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Anthony Wimmers, Christopher Velden, and Joshua H. Cossuth

, DL performs best with at least tens of thousands of training samples, and model performance scales logarithmically with the training sample size ( Sun et al. 2017 ). Thus we have sought out the largest available dataset of TC observations in the 37- and 89-GHz bands. This is available in the Microwave Imagery from NRL TC (MINT) collection, which covers global conical scanner observations from 1987 to 2012. As described in Cossuth et al. (2013) , the dataset includes brightness temperatures from

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Sid-Ahmed Boukabara, Vladimir Krasnopolsky, Stephen G. Penny, Jebb Q. Stewart, Amy McGovern, David Hall, John E. Ten Hoeve, Jason Hickey, Hung-Lung Allen Huang, John K. Williams, Kayo Ide, Philippe Tissot, Sue Ellen Haupt, Kenneth S. Casey, Nikunj Oza, Alan J. Geer, Eric S. Maddy, and Ross N. Hoffman

misfit to observations, spatial features coherence, and interparameters correlations) to those generated by traditional physical approaches. For example, Boukabara et al. (2019a) showed that the total precipitable water vapor (TPW) retrieved from microwave brightness temperatures by AI captures all the main features of the NWP analyses. The most striking advantage of many AI approaches is efficiency. For example, while it takes about 2 h to process a full day of the Advanced Technology Microwave

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Sid-Ahmed Boukabara, Vladimir Krasnopolsky, Jebb Q. Stewart, Eric S. Maddy, Narges Shahroudi, and Ross N. Hoffman

.1080/17517575.2018.1493145 Iskenderian , H. , and Coauthors , 2019 : Global synthetic weather radar capability in support of the U.S. Air Force. 19th Conference on Aviation, Range, and Aerospace Meteorology , Phoenix, AZ , Amer. Meteor. Soc. , 7.1 , . Jones , E. , E. Maddy , K. Garrett , and S.-A. Boukabara , 2019 : The MIIDAPS algorithm for retrieval and quality control for microwave and infrared observations: Applications in data assimilation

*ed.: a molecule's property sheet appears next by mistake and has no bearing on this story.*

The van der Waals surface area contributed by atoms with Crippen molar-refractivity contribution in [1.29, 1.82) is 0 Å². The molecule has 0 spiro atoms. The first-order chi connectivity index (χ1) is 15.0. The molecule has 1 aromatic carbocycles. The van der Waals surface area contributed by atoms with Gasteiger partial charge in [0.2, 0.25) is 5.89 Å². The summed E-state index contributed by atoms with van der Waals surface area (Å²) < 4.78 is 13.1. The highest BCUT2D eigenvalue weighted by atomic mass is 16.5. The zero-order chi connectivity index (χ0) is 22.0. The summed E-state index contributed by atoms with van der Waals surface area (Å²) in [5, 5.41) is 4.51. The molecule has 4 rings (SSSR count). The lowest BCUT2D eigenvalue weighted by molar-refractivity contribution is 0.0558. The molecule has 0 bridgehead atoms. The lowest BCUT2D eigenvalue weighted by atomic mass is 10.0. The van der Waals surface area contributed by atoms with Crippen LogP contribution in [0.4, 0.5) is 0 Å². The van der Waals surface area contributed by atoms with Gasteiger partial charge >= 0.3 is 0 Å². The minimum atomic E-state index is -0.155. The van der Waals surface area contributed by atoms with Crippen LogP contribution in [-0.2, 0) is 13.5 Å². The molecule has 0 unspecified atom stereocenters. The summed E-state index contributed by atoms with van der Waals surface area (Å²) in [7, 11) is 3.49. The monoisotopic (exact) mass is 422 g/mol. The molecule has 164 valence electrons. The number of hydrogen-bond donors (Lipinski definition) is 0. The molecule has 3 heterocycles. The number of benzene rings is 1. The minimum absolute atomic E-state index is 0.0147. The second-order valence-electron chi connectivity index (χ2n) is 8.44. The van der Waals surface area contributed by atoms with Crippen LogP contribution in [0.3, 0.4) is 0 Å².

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Yaling Liu, Dongdong Chen, Soukayna Mouatadid, Xiaoliang Lu, Min Chen, Yu Cheng, Zhenghui Xie, Binghao Jia, Huan Wu, and Pierre Gentine

.agwat.2008.09.022 . 10.1016/j.agwat.2008.09.022 Kolassa , J. , P. Gentine , C. Prigent , F. Aires , and S. Alemohammad , 2017 : Soil moisture retrieval from AMSR-E and ASCAT microwave observation synergy. Part 2: Product evaluation . Remote Sens. Environ. , 195 , 202 – 217 , . 10.1016/j.rse.2017.04.020 Kolassa , J. , and Coauthors , 2018 : Estimating surface soil moisture from SMAP observations using a Neural Network technique . Remote

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Kyle A. Hilburn, Imme Ebert-Uphoff, and Steven D. Miller

1. Introduction Geostationary Operational Environmental Satellite (GOES) imagery is a key element of U.S. operational weather forecasting, supporting the need for high-resolution, rapidly refreshing imagery for situational awareness ( Line et al. 2016 ). While used extensively by human forecasters, its usage in data assimilation (DA) for numerical weather prediction (NWP) models is limited. Instead DA makes greater usage of microwave and infrared sounder data on low-Earth-orbiting satellites

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Soni Yatheendradas and Sujay Kumar

-infrared frequencies, whereas thick vegetation impedes microwave frequencies. Some ways of gap-filling satellite-based SCF include the more common spatiotemporal neighborhood persistence-based simple heuristic approaches, and modeling/data assimilation techniques. The temporal persistence techniques rely on the most recent clear sky observation ( Hall et al. 2010 ), while spatial techniques use the information from nearby clear sky pixels. These approaches work best over areas with seasonal snow packs and are

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Imme Ebert-Uphoff and Kyle Hilburn

.1016/j.softx.2020.100591 Hilburn , K. A. , I. Ebert-Uphoff , and S. D. Miller , 2020 : Development and interpretation of a neural network-based synthetic radar reflectivity estimator using GOES-R satellite observations . J. Appl. Meteor. Climatol. , 60 , 3 – 21 , . 10.1175/JAMC-D-20-0084.1 Hornik , K. , 1991 : Approximation capabilities of multilayer feedforward networks . Neural Networks , 4 , 251 – 257 ,

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